Once upon a time, when playing piano, I was at the peak of my powers in being able to read a grand staff. It was not fast, but let's just say my fastest pace ever in terms of being able to look at notes on a staff, and translate that info in my head into what note it represented, and then getting my fingers to respond, by playing the right note.
After I dropped the piano however, I almost immediately lost the ability to read more than 1 line, more than 1 staff at a time. It was wonderful! I was now playing a wonderful wind instrement, through which I could express emotion (couldn't do that with my fingers very well!) and have to only read 1 line, 1 staff, at a time. This freed up my brain considerably.
But once my saxophone was stolen, I had no instrement to play, and the singing that I had always done through the ears, I continued and concentrated on. Now, my brain would not have to even bother with the translation of note to finger combination, or have to know exactly which pitch level was being conveyed on the page all the time (if singing solo). I was in heaven! Singing always provided me with the most direct link of being able to read a piece of music with my eye, or hear it with my "ear", and immediately express what I wanted expressed.
Going backwards however, from singing to woodwind instrement is what I am finding tough. The goal of playing the horn now is to make it as much an extention of my body as my voice is. So that once I hear what I want to "sing" I just simply "sing it" through my horn, with the right finger combo. That's a bit of an issue that is over come , probably with daily constant practice. And you know, scales. But are there any particular exercises you recommend for this type of thing (not imstrument-specific)?
More central to my struggle however, is what seems like a learning disability to me. 1)My eye is allllllwaaaaaays dragging along, and 2) my ear is always speeding through to the next thought. Those 2 extremes, when put together, makes things extremely frustrating.
It has always been my experience that my ear wants to be in the driver's seat. Playing by ear is what I DO, and DO WELL! (I think. Or at least, better than how I play with my eye.) But usually, in most typical circumstances, you are requireed to read music that other people came up with and put down on paper, so one is constantly a slave to the eye.
But I do actually READ music. Intellectually I understand and comprehend, but if I stare at notes on a page for too long, my mind will no doubt start to wander, and I might even forget what the notes were. (and what the hell does it matter, b/c my EAR wants to go over here! )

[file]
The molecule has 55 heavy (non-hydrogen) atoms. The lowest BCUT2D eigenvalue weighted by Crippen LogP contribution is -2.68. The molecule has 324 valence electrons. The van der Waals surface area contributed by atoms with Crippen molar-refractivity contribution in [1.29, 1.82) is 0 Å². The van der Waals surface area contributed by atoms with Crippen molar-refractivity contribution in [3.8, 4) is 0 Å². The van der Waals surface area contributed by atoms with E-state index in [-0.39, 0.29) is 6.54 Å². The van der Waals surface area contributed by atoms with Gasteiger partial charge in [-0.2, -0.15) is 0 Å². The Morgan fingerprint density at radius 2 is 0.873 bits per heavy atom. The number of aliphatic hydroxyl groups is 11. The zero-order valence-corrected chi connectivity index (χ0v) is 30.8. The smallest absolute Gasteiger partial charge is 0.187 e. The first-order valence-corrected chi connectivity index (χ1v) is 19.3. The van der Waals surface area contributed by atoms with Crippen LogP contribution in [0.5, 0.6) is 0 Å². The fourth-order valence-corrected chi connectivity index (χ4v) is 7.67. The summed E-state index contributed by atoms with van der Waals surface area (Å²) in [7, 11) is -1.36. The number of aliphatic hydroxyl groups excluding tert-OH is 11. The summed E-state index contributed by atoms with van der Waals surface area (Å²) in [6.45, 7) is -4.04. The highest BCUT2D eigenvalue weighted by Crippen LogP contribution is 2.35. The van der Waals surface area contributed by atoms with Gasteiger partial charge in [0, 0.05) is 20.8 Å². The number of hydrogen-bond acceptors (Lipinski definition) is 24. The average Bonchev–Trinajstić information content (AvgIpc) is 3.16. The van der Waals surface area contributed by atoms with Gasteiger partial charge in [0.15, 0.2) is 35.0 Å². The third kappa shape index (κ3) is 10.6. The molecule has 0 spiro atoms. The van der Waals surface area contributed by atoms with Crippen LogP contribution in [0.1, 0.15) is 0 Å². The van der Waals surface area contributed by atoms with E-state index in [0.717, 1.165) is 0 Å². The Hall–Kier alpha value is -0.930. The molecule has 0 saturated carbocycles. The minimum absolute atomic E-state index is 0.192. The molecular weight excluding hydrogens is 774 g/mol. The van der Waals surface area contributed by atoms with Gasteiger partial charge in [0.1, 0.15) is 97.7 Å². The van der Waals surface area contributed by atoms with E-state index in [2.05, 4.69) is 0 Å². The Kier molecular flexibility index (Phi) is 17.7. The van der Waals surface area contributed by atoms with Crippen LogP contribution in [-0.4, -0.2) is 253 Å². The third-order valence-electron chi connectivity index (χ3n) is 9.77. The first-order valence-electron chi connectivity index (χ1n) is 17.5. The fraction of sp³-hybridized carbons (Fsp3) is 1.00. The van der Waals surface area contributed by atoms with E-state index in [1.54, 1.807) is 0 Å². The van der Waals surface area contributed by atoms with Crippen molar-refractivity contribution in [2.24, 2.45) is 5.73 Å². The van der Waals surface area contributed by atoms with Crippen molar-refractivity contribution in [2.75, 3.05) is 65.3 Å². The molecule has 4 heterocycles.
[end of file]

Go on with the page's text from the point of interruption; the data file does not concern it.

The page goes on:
That would plague me in theory classes in the beginning.
Any suggestions on the whole eye vs. ear conflict, and how this should affect my practice?
Play SIMPLE things WELL, not complex things badly.
LISTEN to the tone of the notes that you are playing.
Give yourself time to THINK.
DON'T get stressed over someone else's dots on a page - if you want to improvise, improvise.
If you want to play someone else's dots - be prepared for it take A LONG TIME!
Sightreading is a grand skill but playing by ear is just as valid, if not more so.
You see, one can tell themselves this all the time, and it not mean anything. But if you have someone else reminding you, and you can put a mantra of such words on an index card, and have it out as a constant reminder, then it may actually mean something.
I'm all about the slow.....when I'm awaaaaaay from the computer!
(to anyone who may be in a position to know) is there a name for such a learning disability though, or is there one that is known to exist, when it takes a full second longer for the brain to decode what the eye is looking at? I'm sure it's similar to slow regular reading skills. Although my regular reading seems to be normal, I am sure that my son can now read random notes on a page a half second faster than me, which is quite a considerable time difference when you all up all those half-seconds! Not that I'm competing with my son, of course, but given both of our relative accumulated hours in a lifetime spent decoding dots in between lines on a page.
I think reading notes off a staff is rather different to reading words on a page, there's bound to be a delay as there is an additional motor skill involved (hitting the appropriate key or holding down the appropriate string with one hand, picking with the other) wheras reading a word there is only recognition involved. That's almost instantaneous for experienced readers. The only way to speed up is of course, goes without saying really, practice practice practice.